Sanctuary for the Abused

Monday, March 24, 2014

When Your Spouse Refuses Help

What to Do When a Spouse Refuses Help

by Rob Jackson, MS, LPC, NCC
(written from a Christian perspective and does not necessarily express the religious views of this site or its owner)
We shouldn’t be surprised when an addict refuses our initial confrontation. The situation is difficult for the addict as well. Perhaps, in spite of our fears, we presented our concerns logically and with more than enough evidence. We may have spent weeks, months, or even years, preparing to make our case, only to have our addicted spouse minimize our efforts and refuse help.

If you’ve already confronted your spouse, and you sense positive change is not occurring, you may want to review your initial confrontation. Effective confrontations present the facts that reveal your spouse’s addiction as well as your unwavering resolve to find a consistent and ongoing solution. You will want to continue to “speak the truth in love” as his or her sibling in Christ. While you may be very angry with your spouse, approaching the situation with determination to “come alongside” and walk through the process with him or her is important at this point. (Ongoing refusal to address the problem, however, may require you to remove yourself from the situation at a later time.)

Perhaps you will find that another confrontation is needed. As you re-approach your spouse, the following guidelines may be helpful.

Sin must be confronted. Your initial confrontation satisfies the first step of a three-step process. Now you must identify who will help you to reach out to your spouse a second time. Be sure to choose only two or three adults who love both you and your spouse, and will serve your marriage with honor and discretion.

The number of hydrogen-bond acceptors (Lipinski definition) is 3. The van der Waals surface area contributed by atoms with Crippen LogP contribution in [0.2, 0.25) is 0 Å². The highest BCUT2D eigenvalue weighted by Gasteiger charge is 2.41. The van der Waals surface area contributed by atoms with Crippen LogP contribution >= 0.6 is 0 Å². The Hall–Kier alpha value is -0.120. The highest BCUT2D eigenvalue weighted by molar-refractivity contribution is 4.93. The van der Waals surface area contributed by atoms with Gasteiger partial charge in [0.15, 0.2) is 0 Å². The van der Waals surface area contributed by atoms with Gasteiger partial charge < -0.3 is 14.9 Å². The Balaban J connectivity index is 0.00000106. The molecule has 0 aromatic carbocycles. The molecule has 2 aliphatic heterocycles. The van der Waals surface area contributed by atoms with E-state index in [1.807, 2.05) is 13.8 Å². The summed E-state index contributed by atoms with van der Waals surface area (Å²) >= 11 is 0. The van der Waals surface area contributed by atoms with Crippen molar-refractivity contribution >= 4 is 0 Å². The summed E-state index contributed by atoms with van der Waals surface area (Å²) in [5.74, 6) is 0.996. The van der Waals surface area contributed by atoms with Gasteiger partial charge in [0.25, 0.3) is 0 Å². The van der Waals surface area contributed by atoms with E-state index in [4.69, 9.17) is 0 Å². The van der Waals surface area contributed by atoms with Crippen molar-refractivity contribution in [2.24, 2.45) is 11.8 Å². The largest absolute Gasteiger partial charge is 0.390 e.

If your spouse has a history of domestic violence or harm to self, present these facts to your team. A responsible team plans for worst-case scenarios, including when to call 911 for emergency assistance. This is not meant to frighten or create hysteria, but simply to help you prepare for any contingencies that may be relevant to your situation.

It is also advisable to speak with a Christian attorney about the possibility that a therapeutic separation may become necessary. You will want to know how to proceed legally if a separation is unavoidable.

Before meeting with the team, prepare the information they will need to receive in order to help you. Outline the problem, the information and resources you have collected, and your specific expectations (e.g. that your spouse will join you for counseling, become accountable, etc.)

The intervening team should meet privately in advance to discuss the exact nature of the problem. Each team member should prepare a verbal statement that can be presented to your spouse within five minutes.

One team member will serve as moderator. He or she will introduce the purpose of the meeting to your spouse, keep the confrontation within a 20-minute time limit, and ask for your spouse’s response at the end of the collective confrontation.